Robert Buxbaum. December 21, 2016. So now that you know what happened, what SHOULD Cornwallis have done? Clearly, it’s possible to do everything right militarily, and still lose. This is an essence of comedy. The British had a similar Pyrrhic victory at Bunker Hill. I suspect Cornwallis should have fortified Trenton with a smaller force; built a stockade wall, and distributed weapons to the loyalists there. That’s a change in British attitude, but it’s this dynamic of trust that works. The British retreat music, “the world turned upside down“, is a Christmas song.

What I liked most about superman: the disguise

Superman's costume, like Clark's, is mostly affect.

Superman’s costume, like Clark’s, is his affect.

Like many people my age, I find that the current movie versions of Superman miss the points that I most liked in the comics and movies of the 60s and 70s. The thing that most impressed me about Superman was the disguise, or the lack of one: it was mostly his affect. Though Clark Kent wore glasses and a conservative suit, this only accentuated his main disguise, that he kept his head down. This shlumpy affect was the main reason, as best I could tell was what kept people from realizing he was super strong and from a different planet. Superman, by contrast, wore a fancy outfit of bright, primary colors and stood with his chin bizarrely up. Superman was careful to keep his hands on his hips or outstretched in front when he flew. Standing and dressed this way, they didn’t recognize him as Clark Kent, and they instantly liked him; everyone except for Luthor, it seemed. It’s a fantasy: being able to blend in when you want, and being able to stand out for the good when you want. As best I could tell, this was the main (Jewish) fantasy of the series: to think that you’d be liked if you stood erect and affected confidence, and that you could pass un-noticed if you wore a suit and slumped over. The current movies get rid of all of this affect and all this fantasy. He no longer flies with his hands out, and Clark is no longer a schlump. You have to wonder why no one suspects that Clark Kent is Superman. And I have to wonder what people find attractive about the movies. Where’s the fantasy?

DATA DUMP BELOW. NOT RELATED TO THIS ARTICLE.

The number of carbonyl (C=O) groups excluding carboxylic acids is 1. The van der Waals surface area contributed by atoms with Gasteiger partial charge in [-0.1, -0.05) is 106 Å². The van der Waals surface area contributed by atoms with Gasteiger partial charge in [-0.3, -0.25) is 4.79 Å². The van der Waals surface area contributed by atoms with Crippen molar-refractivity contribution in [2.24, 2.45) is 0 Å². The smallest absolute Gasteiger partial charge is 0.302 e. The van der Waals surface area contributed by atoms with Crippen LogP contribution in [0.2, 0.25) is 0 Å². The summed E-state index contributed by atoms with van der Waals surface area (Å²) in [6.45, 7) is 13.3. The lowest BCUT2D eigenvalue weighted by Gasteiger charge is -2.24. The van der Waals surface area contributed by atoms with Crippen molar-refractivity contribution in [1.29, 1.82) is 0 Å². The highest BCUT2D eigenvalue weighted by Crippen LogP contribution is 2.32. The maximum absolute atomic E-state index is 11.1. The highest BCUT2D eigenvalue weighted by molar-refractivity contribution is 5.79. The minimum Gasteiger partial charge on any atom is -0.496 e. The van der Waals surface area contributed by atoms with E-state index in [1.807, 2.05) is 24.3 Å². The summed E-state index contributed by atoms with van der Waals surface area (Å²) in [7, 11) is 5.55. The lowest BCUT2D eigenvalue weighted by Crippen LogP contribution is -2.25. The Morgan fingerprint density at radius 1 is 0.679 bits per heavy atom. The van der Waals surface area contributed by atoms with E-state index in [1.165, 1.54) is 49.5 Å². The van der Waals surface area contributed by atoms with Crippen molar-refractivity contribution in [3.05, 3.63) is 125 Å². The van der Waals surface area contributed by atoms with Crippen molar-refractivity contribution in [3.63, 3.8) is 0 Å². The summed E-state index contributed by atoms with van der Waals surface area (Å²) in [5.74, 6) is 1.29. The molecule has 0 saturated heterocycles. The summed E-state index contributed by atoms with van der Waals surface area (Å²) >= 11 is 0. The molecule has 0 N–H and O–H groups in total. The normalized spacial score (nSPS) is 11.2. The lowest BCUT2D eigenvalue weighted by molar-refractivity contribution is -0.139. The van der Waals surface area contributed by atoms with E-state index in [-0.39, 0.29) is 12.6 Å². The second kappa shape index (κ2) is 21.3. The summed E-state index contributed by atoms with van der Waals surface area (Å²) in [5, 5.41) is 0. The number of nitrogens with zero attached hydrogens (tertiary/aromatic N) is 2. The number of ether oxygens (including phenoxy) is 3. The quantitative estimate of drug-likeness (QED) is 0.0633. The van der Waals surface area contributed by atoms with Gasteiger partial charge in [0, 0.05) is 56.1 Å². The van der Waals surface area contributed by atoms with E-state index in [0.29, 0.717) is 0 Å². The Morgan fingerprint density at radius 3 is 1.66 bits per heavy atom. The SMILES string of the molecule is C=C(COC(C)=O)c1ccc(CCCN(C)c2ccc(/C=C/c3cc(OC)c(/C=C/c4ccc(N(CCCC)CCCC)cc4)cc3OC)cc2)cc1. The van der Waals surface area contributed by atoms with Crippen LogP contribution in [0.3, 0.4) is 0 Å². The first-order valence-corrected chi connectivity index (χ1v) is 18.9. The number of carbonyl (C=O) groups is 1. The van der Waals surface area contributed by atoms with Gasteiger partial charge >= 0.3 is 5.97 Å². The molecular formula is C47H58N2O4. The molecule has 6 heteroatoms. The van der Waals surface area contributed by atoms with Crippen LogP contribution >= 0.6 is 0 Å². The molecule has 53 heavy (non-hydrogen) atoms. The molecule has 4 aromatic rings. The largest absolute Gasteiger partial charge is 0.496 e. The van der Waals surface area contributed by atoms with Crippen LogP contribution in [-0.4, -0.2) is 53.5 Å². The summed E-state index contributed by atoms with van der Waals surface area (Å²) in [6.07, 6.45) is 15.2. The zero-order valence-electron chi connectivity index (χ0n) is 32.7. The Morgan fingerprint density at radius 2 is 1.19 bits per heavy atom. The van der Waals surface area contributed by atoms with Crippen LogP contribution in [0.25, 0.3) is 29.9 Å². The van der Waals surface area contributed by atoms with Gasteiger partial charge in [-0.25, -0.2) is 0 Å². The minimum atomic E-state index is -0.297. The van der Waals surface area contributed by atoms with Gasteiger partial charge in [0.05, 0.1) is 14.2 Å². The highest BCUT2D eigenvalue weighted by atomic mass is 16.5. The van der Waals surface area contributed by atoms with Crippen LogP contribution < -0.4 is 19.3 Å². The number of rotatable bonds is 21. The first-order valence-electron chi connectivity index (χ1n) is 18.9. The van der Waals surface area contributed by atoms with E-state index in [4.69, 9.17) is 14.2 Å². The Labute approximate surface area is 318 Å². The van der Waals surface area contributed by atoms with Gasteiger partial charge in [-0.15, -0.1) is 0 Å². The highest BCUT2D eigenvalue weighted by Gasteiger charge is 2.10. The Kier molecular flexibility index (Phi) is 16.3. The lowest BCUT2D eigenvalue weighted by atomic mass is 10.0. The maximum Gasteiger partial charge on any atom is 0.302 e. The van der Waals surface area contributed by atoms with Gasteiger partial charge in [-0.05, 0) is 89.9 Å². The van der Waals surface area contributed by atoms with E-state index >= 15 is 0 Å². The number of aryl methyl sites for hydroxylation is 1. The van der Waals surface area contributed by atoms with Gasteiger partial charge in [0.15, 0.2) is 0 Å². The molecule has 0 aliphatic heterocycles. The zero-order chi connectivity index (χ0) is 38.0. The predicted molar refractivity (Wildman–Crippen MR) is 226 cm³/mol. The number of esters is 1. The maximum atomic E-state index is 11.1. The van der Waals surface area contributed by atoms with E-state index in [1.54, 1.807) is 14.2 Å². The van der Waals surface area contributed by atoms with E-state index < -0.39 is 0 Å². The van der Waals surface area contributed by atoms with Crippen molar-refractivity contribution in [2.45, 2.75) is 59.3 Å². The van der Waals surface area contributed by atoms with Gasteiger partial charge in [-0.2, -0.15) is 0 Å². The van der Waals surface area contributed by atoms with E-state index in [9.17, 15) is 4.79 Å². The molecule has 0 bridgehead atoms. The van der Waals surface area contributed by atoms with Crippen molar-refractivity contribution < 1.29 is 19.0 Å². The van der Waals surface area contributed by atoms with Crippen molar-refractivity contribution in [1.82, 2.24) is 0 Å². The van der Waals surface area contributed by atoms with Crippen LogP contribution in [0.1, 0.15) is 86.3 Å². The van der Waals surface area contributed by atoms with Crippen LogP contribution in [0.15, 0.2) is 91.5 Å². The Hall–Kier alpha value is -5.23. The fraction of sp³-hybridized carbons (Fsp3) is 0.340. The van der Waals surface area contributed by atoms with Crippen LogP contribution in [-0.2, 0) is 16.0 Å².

This didn't happen in the comics of my day except as teasers.

This didn’t happen in the comics of my day except as teasers.

Another fun aspect of the comics that the movies have dismissed was the love triangle of Clark, Superman, and Lois. Or, if you like, of Superman, Supergirl, and Lois. In the comic books of my era, it was clear that Lois is attracted to Superman but feels nothing but feminist revulsion for Clark. Meanwhile, in the comics, Superman clearly felt no attraction for Lois, not in his guise as Superman nor as Clark Kent. There is a sort of paternal affection, but nothing more. Humorously, this paternalism attracts Lois when it comes from Superman, and repeals her when it’s from Clark, the sexist schlump. There’s probably something Freudian there, and it makes perfect sense in context too: You, the reader, know that Lois is of a different species. Clark/ superman would just as soon fall for her as for an orangoutang or a rare potted plant. It’s funny and comforting that he cares nothing for her physically in the comics since she’s such a weaker species that, if they were to mate, the Super Sperm would probably cut Lois in half, or impregnate the entire city. It’s funny because Lois is entirely oblivious to how hopeless her case is and this causes narrative tension. All this tension is removed in the current movies and comics: Lois and Clark, as it were, are a sexual pair, and there is no super sperm disaster.

Bizarro Superman is hated on earth for no reason, just as normal superman is loved for no reason. There is a morality lesson here.

Bizarro Superman is hated on earth for no reason, while normal superman is loved for no reason. There is a moral lesson here.